Self-compassion could mitigate anxiety-induced emotional distress, which often leads to psychosomatic symptoms (8). Emotions are among influential psychological factors that may cause or exacerbate psychosomatic diseases. The chronic effects of negative emotional inhibition increase sympathetic activity. Self-compassion is associated with coping styles and emotion regulation and may be regarded as an emotion regulation strategy operating variably. Notably, self-compassion does not inhibit the experience of undesirable emotions, but rather, attempts to accept these emotions. Promoting self-compassion could enhance positive emotions and reduce negative emotions (9).

Several studies support the theoretical framework encompassing the correlation between these variables. According to Grigaitytė and Söderberg (10), emotion self-regulation could mediate the correlation between social support and psychosomatic symptoms. Yeshua et al. (11) have also reported that high self-compassion moderates the effect of perfectionism on psychosomatic diseases. Moreover, Ferrari et al. (12) have stated that self-compassion moderates the correlation between perfectionism and depression in adolescents and adults, while also mitigating the intensity of the correlation between maladjusted perfectionism and depression. According to Jeon et al. (13), self-compassion slightly moderates the correlation between social support and mental wellbeing, and the authors also confirm gender differences in an intergroup model comparison. Furthermore, Ling et al. (14) have reported that parental or peer support considerably influences the prediction of somatic symptoms and the psychological symptoms of depression in adolescents. Therefore, it could be inferred that low peer support (not parental support) in high school students acts as a mediator since it causes somatic and psychological depressive symptoms while dealing with frequent daily stressors (14). According to Yu et al. (15), self-compassion mediates the correlation between stress and psychosomatic diseases. Rajabi and Maghami (16) have also confirmed the mediating role of self-compassion in the correlation between various dimensions of attachment and mental wellbeing.

2. Objectives

The present study aimed to investigate the mediating role of self-compassion in the correlation between perceived social support and psychosomatic symptoms among university students in Ahvaz, Iran in 2020.

3. Methods

This descriptive-correlational study was conducted using structural equation modeling (SEM). The sample population included the students of the Islamic Azad University of Ahvaz in the academic year 2020 - 2021. To assess the proposed model, 400 students were initially selected via convenience sampling based on the number of the research variables. Due to the COVID-19 pandemic, this process was performed online. After explaining the research objectives, obtaining an online consent form, and ensuring the participants about the confidentiality of data, data collection was performed using questionnaires. After removing incomplete questionnaires and bivariate and multivariate outliers, the remaining 372 questionnaires were analyzed.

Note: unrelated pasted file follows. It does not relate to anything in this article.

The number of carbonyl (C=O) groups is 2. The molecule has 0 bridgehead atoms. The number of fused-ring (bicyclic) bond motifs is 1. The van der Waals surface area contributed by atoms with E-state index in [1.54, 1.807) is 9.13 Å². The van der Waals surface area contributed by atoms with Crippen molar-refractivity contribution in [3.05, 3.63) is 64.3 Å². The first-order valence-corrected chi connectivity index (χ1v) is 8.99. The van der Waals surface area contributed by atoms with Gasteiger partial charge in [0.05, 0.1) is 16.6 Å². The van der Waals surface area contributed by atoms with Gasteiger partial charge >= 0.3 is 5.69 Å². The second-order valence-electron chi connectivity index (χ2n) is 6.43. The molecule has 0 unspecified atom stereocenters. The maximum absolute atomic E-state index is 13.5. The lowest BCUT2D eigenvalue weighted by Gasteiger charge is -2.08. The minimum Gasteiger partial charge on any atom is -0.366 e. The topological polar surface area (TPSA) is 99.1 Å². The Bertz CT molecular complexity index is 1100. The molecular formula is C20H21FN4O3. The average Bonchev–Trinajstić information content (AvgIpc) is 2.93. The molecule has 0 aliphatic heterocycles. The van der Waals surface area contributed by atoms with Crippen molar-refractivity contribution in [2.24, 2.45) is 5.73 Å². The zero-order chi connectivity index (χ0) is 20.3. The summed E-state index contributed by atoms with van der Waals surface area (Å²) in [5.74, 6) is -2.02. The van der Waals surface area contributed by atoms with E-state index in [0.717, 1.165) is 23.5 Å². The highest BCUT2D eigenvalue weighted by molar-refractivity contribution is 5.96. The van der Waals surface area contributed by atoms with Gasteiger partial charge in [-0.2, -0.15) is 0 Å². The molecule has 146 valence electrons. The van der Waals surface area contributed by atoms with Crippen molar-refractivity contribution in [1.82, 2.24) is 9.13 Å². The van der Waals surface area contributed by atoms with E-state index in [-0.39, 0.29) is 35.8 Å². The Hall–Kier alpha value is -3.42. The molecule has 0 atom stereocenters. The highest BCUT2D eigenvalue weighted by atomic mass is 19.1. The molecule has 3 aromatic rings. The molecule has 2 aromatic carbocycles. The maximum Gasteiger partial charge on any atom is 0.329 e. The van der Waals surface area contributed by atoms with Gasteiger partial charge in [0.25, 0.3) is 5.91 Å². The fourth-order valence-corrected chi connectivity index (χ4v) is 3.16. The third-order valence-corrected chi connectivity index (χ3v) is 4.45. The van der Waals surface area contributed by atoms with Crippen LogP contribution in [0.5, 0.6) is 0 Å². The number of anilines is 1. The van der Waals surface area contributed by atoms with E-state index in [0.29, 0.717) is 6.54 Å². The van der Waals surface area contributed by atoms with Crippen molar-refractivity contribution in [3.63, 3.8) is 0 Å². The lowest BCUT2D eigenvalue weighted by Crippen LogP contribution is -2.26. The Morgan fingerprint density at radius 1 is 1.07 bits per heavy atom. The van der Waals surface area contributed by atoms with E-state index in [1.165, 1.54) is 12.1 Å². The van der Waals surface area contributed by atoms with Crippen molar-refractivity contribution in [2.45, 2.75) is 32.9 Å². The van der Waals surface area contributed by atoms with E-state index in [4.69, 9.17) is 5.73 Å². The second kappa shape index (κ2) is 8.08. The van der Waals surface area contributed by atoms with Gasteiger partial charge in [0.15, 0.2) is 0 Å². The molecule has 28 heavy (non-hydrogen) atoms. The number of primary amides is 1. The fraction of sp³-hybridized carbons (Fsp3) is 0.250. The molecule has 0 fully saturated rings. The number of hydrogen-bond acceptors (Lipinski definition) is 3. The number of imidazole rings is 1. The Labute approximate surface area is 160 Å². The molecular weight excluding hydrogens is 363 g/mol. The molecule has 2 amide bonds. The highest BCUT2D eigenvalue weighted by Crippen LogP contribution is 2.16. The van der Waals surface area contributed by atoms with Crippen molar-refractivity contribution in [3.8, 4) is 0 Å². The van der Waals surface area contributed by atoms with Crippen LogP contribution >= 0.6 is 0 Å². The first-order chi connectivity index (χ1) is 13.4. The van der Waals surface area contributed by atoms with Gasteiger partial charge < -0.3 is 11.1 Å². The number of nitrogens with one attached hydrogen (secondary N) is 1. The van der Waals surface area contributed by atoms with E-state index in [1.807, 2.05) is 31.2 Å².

The inclusion criteria of the study were undergraduate students of the Islamic Azad University of Ahvaz Branch, no severe mental disorders, and consent to participate. The exclusion criteria were unwillingness to continue the study and failure to complete the questionnaires. In terms of ethical considerations, the participants provided informed consent, and the confidentiality of their information was ensured.

3.1. Research Instruments

3.1.1. Medical Outcomes Study-social Support Survey

The Medical Outcomes Study-social Support Survey (MOS-SSS), which was developed by Sherbourne and Stewart in 1991, was used to assess social support in this study. The survey consists of 19 statements and five subscales to measure the level of social support perceived by the respondents. MOS-SSS subscales include tangible support (material and behavioral help), emotional-informational support (positive emotions, empathy, and encouragement to express emotions), affectionate support (love and interest), and positive social interactions (the presence of people with whom recreational activities could be performed) (17). Togari and Yokoyama (18) have reported the Cronbach's alpha coefficient of 0.90 for this scale. In this study, the reliability of the MOS-SSS was confirmed at the Cronbach’s alpha coefficient of 0.86.

3.1.2. Neff’s Self-compassion Scale (Short-form)

This 12-item scale is scored on a five-point Likert scale (Rarely = 1, Almost Always = 5). It measures three binary components in six subscales of kindness/self-judgment, common humanity/isolation, and mindfulness/over-identification. The short and long forms of the scale have a strong correlation (r = 0.97), and the test-retest reliability of the scale is reported to be 0.92 (19). In the present study, the Cronbach's alpha coefficient of the scale was estimated at 0.81.

3.1.3. DSM-5 Somatic Symptoms Experiences Questionnaire

This 13-item scale encompasses four factors of health worries, experience of illness, problems in interacting with physicians, and consequences of illness with five, two, three, and three items, respectively. The items are scored based on a five-point Likert scale (Never = 1, Always = 5). The developers reported a mean Cronbach's alpha of 0.90 for the components (20). In the present study, the Cronbach's alpha coefficient was estimated 0.84 for the questionnaire.

3.2. Statistical Analysis

Data analysis was performed using path analysis to assess the proposed model in SPSS and AMOS version 23.0.

4. Results